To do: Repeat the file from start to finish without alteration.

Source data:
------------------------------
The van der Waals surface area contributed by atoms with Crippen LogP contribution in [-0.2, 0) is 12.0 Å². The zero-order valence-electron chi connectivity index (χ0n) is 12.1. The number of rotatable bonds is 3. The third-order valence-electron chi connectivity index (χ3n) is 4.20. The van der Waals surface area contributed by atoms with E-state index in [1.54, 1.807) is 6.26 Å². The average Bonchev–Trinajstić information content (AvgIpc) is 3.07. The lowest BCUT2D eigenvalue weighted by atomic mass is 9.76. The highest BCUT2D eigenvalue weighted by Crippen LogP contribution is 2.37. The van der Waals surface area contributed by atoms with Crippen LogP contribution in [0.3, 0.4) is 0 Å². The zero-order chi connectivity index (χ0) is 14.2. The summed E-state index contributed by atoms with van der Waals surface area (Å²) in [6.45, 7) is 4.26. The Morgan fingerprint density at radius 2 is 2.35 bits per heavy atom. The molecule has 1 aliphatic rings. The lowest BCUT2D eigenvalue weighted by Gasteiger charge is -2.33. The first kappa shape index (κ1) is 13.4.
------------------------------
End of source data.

The van der Waals surface area contributed by atoms with Crippen LogP contribution in [-0.2, 0) is 12.0 Å². The zero-order valence-electron chi connectivity index (χ0n) is 12.1. The number of rotatable bonds is 3. The third-order valence-electron chi connectivity index (χ3n) is 4.20. The van der Waals surface area contributed by atoms with E-state index in [1.54, 1.807) is 6.26 Å². The average Bonchev–Trinajstić information content (AvgIpc) is 3.07. The lowest BCUT2D eigenvalue weighted by atomic mass is 9.76. The highest BCUT2D eigenvalue weighted by Crippen LogP contribution is 2.37. The van der Waals surface area contributed by atoms with Crippen LogP contribution in [0.3, 0.4) is 0 Å². The zero-order chi connectivity index (χ0) is 14.2. The summed E-state index contributed by atoms with van der Waals surface area (Å²) in [6.45, 7) is 4.26. The Morgan fingerprint density at radius 2 is 2.35 bits per heavy atom. The molecule has 1 aliphatic rings. The lowest BCUT2D eigenvalue weighted by Gasteiger charge is -2.33. The first kappa shape index (κ1) is 13.4.